CATHOLIC NEWS OF THE WEEK . Saturday, 7 September 2019

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Right to strike and Catholic teaching

HONG KONG (SE): Does Catholic social teaching support the right to strike? A glance at the Compendium of the Social Doctrine of the Church (2004) reveals that the short answer to this question is simple and definitive. It is yes.

However, as with all things, a just strike is subjected to several conditions, the foremost of which is that a strike can only be recognised as legitimate “when it cannot be avoided, or at least when it is necessary to obtain a proportionate benefit.”

However, the Compendium adds that all other methods of resolution must be shown to have been ineffective. This is often a sticking point, as interpreting circumstances can involve politics, opinion and often manipulated information, as well as bias and self-interest.

In a rash of high profile strikes against government plans to cut pensions in England during November 2011, some judged that since talks were still ongoing, it could not be argued all avenues had been exhausted.

However, others argued that since the government had refused to make an appointment for a continuation of the talks, they could be regarded as not being ongoing and hence, the workers were entitled to strike.

The discussion on the legitimacy of strikes in the Compendium begins with the right to form unions in the first place. It calls them, “A positive influence for social order and solidarity and are therefore an indispensible element in social life” (No. 305).

The Compendium places the roots of unions in the right to free association basket, which it describes as the product of natural law, which cannot be abolished or curtailed by civil law, so any attempt to bust free association is a breach of both natural and divine law.

It then lists remuneration as being the most important means for achieving justice in work relationships, as wages are the legitimate fruit of labour.

It defines a fair wage as one that may furnish “the means to cultivate… material, social, cultural and spiritual life” of both the workers and their dependants (No. 302).

The principle that natural justice is to be held in higher authority than freedom of contract has led the Church to deny the principle of a minimum wage—or a wage that, even if freely negotiated—fails the higher standard of a just or living wage.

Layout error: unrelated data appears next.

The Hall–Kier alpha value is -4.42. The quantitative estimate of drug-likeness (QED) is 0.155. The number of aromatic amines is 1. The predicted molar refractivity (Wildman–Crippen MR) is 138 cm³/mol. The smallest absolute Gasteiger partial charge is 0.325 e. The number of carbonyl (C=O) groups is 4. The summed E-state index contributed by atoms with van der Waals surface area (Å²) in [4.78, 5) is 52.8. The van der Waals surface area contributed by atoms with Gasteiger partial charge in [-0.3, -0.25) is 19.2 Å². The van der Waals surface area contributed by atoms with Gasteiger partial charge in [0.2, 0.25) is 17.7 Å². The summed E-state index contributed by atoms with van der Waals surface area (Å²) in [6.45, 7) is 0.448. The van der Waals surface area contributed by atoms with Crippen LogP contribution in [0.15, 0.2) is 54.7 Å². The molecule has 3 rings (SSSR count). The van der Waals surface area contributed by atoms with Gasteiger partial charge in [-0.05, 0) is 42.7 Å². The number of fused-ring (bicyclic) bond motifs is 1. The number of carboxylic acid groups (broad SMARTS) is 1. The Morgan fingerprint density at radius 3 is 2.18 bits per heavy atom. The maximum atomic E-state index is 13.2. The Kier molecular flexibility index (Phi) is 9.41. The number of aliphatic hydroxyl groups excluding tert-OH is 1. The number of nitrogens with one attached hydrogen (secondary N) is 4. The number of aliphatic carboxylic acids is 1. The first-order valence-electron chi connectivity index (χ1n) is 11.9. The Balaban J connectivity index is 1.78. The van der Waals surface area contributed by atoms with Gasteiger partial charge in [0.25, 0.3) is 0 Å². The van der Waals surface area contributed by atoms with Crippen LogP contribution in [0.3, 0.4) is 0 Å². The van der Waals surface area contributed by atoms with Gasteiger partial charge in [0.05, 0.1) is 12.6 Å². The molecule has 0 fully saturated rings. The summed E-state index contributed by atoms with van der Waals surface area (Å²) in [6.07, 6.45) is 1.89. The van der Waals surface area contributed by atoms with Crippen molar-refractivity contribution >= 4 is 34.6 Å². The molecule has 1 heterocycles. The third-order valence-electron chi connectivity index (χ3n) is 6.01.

This raises serious moral questions about the minimum wage legislation in Hong Kong, as in setting the level the government specifically denied that it intended it to be a living wage, thus, at least implicitly, legalising the payment of a wage that does not furnish “the means to cultivate… material, social, cultural and spiritual life” of both the workers and their dependants.

The legislation is wide open to moral scrutiny.

However, Church teaching is unilaterally in support of the formation of unions, which have their roots in the mediaeval guild system of skilled craftsmen and merchants that mostly prospered in parts of Europe that were Catholic.

In addition, the Compendium states, “Relations within the world of work must be marked by cooperation; hatred and attempts to eliminate the other are completely unacceptable” (No. 306).

In other words, the idea of class warfare is just not on.

The history of strikes in recent years reflects that attempts by one side to eliminate the other are a rare occurrence, as both capital and labour share a common objective.

This was a source of contention during the coal mining strikes in the United Kingdom during the administration of the late prime minister, Margaret Thatcher. Some argue that she wanted to kill off the workforce, as the mines were slated to close and did not want to pay redundancy packages.

However, normally employers are not willing to sell their investments down the drain and labour is not willing to destroy the source of its living.

Consequently, agreements are normally reached well before the point of no return, although the sporting contest of who can bear the most pain can be vicious at times.

During a coal mine strike in Australia in 1949, the New South Wales government criminalised any act of support from the public for striking workers or any of their dependants.

The Catholic Church, mostly through the heroic actions of some parish priests and the St. Vincent de Paul Society, opposed this vehemently, both in theory and in action. While some arrests were made, no one was ever convicted.

Nevertheless, the city of Sydney never lost power completely, the mining companies operate to this day, Sydney is a prosperous city and the whole affair became history with many lessons for posterity.

Also in 1949, the famed archbishop of New York in the United States of America (US), Francis Cardinal Spellman, used his seminarians to break a gravediggers’ strike.

This is viewed as a turning point in the attitude of the Catholic Church in the US towards unions, as up until then it had been a strong supporter, but Cardinal Spellman’s action demanded at least tacit support from bishops and laypeople who opposed him.

The Catholic Worker editorialises in its May 2010 issue that to this day, Catholic schools and hospitals in the US are known for their union breaking labour practices.

The Catholic champion of the workers, Dorothy Day, wrote to Cardinal Spellman at the time saying, “Of course you know that a group of our associates at the Catholic Worker Office in New York have been helping strikers both in providing food for their families and in picketing…”

She called the cardinal ill-advised for exercising “so overwhelmingly a show of force against a handful of poor working men.”

Day clashed with many bishops in her lifetime, but seems to have been rehabilitated, as the US Conference of Catholic Bishops put her cause for canonisation forward last year.

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